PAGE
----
"They are our brothers and sisters. They are our family that has fallen victim to this pandemic. Even some of them died while on duty. Let us pay our respect to them. There is no reason to be afraid or reject (the bodies),” said spokesperson for COVID-19 response, Achmad Yurianto, at a press conference here on Saturday.
He assured that bodies of patients who have succumbed to COVID-19 are being treated as per international protocols. The bodies are wrapped in plastic bags before they are placed and sealed into coffins, which are then sprayed with disinfectant, he informed.
All these processes are being handled by trained officers, hence there is no chance for the spread of coronavirus to areas near a cemetery, Yurianto said.
"In addition, the protocol on the burial of the bodies is in accordance with the guidelines issued by the Religious Affairs Ministry and based on the fatwa of the Indonesian Ulema Council No. 18/2020," he added.
Despite repeated explanations from the government and health experts, some people are still objecting to burial of COVID-19 patients in their areas due to fears surrounding the spread of the contagion.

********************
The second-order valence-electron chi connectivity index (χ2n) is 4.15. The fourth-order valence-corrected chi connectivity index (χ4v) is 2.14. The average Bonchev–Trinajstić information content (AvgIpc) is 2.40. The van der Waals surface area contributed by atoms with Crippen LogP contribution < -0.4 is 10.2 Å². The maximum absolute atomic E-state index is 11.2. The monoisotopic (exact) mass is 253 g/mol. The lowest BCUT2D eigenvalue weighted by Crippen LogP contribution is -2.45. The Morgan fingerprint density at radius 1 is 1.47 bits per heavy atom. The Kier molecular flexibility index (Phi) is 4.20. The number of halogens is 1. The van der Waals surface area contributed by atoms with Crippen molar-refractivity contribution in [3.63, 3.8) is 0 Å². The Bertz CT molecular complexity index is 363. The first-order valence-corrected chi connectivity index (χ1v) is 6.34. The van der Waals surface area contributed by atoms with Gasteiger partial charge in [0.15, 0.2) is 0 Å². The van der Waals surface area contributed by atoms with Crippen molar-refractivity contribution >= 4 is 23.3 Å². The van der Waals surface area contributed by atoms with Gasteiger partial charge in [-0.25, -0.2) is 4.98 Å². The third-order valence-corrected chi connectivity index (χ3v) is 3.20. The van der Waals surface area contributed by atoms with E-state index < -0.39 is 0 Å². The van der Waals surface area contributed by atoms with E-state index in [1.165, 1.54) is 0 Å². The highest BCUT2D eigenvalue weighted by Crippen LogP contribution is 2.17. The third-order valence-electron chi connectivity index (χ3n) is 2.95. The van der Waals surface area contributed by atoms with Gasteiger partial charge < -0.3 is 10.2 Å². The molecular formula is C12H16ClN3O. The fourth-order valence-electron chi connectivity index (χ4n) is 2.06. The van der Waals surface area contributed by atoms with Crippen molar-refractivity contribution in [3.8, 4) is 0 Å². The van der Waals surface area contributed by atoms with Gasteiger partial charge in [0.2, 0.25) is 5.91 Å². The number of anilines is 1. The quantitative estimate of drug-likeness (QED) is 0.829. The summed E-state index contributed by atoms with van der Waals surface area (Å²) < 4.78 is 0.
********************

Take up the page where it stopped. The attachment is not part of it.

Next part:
On Thursday (April 9), objections were raised against the burial of a nurse from the Kariadi General Hospital in Semarang, Central Java, sparking public outrage.
The government, Yurianto continued, would do its utmost to protect all citizens from COVID-19 transmission.
The government has lauded the public's support in helping authorities to fight the coronavirus outbreak, he stated.
"We thank all Indonesian citizens who have complied with the regulation and have had the discipline to jointly control this disease and cut its chain of transmission," he said.
The number of COVID-19 patients in Indonesia has continued to increase, with 330 new cases on Saturday taking the total tally of confirmed cases to 3,842, according to the Task Force for Acceleration of COVID-19 Handling.
Of the total COVID-19 patients, 286 have recovered, while 327 have died.
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